With one of the lowest per capita freshwater resources in the world, China have been investing in and seeking new ideas and methods for improving both supply side and demand side management of water resources. This has included numerous experiments in “eco-compensation”. These experiences demonstrate that eco-compensation should be considered as a potential tool for Integrated River Basin Management to address financing shortfalls, identify management pitfalls, and convince key stakeholders to participate.
Rapid urbanisation has led to widespread settlements of floodplains, resulting in widespread vulnerability of livelihoods. Since traditional approaches are no longer sufficient, a more integrated flood management approach was realised to adapt to changing social, hydrological, and environmental conditions along the nation’s major waterways. Furthermore, the Ministry of Water Resources prepared a national flood management strategy. The crucial lesson is that the key to flood risk management is learning to live with flood risks.
China is faced with significant costs regarding floods and degradation of ecological conditions in the Yangtze River basin. As a response, the application of Ecosystem Function Conservation Areas approach has been initiated not only to increase water retention capacity and reduce sediment loads, but also to provide benefits in biodiversity, carbon sequestration and sustainable land management. The key lesson is that success is easier to achieve with positive natural and political conditions.
China is at the heart of debates around the perceived trade-off between economic growth and environmental protection. Since the early 1990s, the country has experienced remarkable economic growth, lifting nearly 600 million people out of poverty and averaging a per capita GDP growth rate of 8.9%. The question of how to release water to growing urban areas and industries while continuing to increase farm production and rural incomes is therefore something of a political headache.Since 2000, the government’s desire to build an ‘ecological civilization’ has meant greater integration of economic development, environmental protection and poverty reduction in the country’s most important national planning documents and policy agendas. Promoting more efficient agricultural water use can encourage economic growth and is a good investment. China’s success in releasing water from its agricultural sector has allowed its industry and services to use the water saved to grow.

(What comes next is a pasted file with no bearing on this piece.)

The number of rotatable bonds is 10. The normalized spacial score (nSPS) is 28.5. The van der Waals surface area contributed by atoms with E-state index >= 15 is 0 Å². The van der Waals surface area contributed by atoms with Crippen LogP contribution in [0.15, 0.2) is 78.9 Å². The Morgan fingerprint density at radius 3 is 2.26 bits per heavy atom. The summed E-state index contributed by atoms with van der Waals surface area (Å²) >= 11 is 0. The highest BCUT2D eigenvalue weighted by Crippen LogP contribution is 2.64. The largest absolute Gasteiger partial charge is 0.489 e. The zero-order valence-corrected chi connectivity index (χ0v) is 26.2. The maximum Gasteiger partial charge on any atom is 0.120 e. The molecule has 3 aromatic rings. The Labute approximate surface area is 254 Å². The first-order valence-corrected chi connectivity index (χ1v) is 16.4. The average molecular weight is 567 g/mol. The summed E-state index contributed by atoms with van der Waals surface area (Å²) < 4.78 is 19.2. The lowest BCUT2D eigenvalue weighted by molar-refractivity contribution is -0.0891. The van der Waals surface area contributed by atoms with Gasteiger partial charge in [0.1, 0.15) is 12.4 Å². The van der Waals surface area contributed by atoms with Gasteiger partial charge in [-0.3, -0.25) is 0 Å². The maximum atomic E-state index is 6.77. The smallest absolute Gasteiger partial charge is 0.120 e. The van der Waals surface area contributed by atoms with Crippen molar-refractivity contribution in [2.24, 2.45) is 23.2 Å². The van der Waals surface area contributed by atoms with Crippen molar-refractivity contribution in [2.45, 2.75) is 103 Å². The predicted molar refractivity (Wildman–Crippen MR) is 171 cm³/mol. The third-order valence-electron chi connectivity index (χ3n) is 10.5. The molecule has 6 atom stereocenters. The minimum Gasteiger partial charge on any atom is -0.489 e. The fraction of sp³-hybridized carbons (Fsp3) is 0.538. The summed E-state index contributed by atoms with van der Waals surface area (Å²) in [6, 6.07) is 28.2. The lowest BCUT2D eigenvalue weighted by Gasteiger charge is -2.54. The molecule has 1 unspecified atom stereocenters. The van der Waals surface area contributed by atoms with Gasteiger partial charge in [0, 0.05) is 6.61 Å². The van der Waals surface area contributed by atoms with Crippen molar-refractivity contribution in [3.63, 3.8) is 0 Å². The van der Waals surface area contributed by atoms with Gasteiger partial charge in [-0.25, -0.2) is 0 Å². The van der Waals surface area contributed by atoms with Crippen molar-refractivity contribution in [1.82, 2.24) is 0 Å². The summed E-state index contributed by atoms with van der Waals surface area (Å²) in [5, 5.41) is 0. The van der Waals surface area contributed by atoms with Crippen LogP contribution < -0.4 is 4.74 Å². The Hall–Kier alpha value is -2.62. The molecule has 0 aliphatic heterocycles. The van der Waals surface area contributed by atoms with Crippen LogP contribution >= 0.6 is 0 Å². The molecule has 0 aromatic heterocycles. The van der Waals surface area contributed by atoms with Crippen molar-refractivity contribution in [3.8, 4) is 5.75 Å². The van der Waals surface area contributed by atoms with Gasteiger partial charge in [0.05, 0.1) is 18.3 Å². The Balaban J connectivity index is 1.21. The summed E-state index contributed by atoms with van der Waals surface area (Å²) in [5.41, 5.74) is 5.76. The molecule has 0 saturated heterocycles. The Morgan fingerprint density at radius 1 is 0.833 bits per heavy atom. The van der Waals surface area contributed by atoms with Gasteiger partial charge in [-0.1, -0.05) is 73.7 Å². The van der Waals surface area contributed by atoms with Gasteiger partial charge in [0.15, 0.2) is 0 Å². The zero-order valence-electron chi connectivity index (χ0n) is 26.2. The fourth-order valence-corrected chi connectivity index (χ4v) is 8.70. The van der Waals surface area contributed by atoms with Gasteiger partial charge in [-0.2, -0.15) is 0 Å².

The Ziquejie Terrace is one of the three famous Chinese ancient terraces in Hunan Province. The crops cultivated in the terraces can manage to thrive through drought and flood without reservoir or other water storage constructions. This traditional primitive gravity irrigation system is a model for ecological construction of irrigation systems. However, the mechanism of Gravity Irrigation and water allocation within Ziquejie Terrace has not been well revealed, which to large extent affects the efficiency of environmental and ecological protection for this extraordinary natural reserve.
Zhang River runs through Shanxi Province, Hebei Province and Henan Province as the border of Hebei and Henan Provinces. Within the basin, there is a large population but inadequate water and land resources. The residents of the villages along the river only have a small amount of valley terraces and flood land barely meeting their survival demand.
Qingdao city, with more than 5 million inhabitants, suffers from an acute water shortage. Its water resources are unevenly distributed, both temporally and spatially. Qingdao’s urban water system also faces an inevitable rise in energy intensity and carbon emissions.
After some devastating floods in the Yangtze, the Chinese government took action and issued a policy to counter floods, including wetland restoration. WWF further assisted and developed four pilot sites to demonstrate the benefits of wetland restoration for biodiversity, and to seek alternative income options for farmers, based on the sustainable use of wetlands. This case illustrates the value of a participatory approach.
The Yangtze River Basin has been severely affected by climate change. To address this, the Yangtze River Basin Climate Change Vulnerability and Adaptation Report has been drafted to evaluate the impact on representative ecosystems and water resources, and pinpoint adaptation strategies. The experience has demonstrated that good adaptation measures should consider not only climate itself, but also other factors, such as economy, technology, as well as social and cultural norms.
The district of Tikamgarh has faced severe water scarcity. Action was thus taken to implement concrete measures to restore the water bodies in the surrounding area. Together with relevant stakeholders, the district administration initiated and implemented the project. The key lesson to draw from this case is the need for the participation by all relevant groups.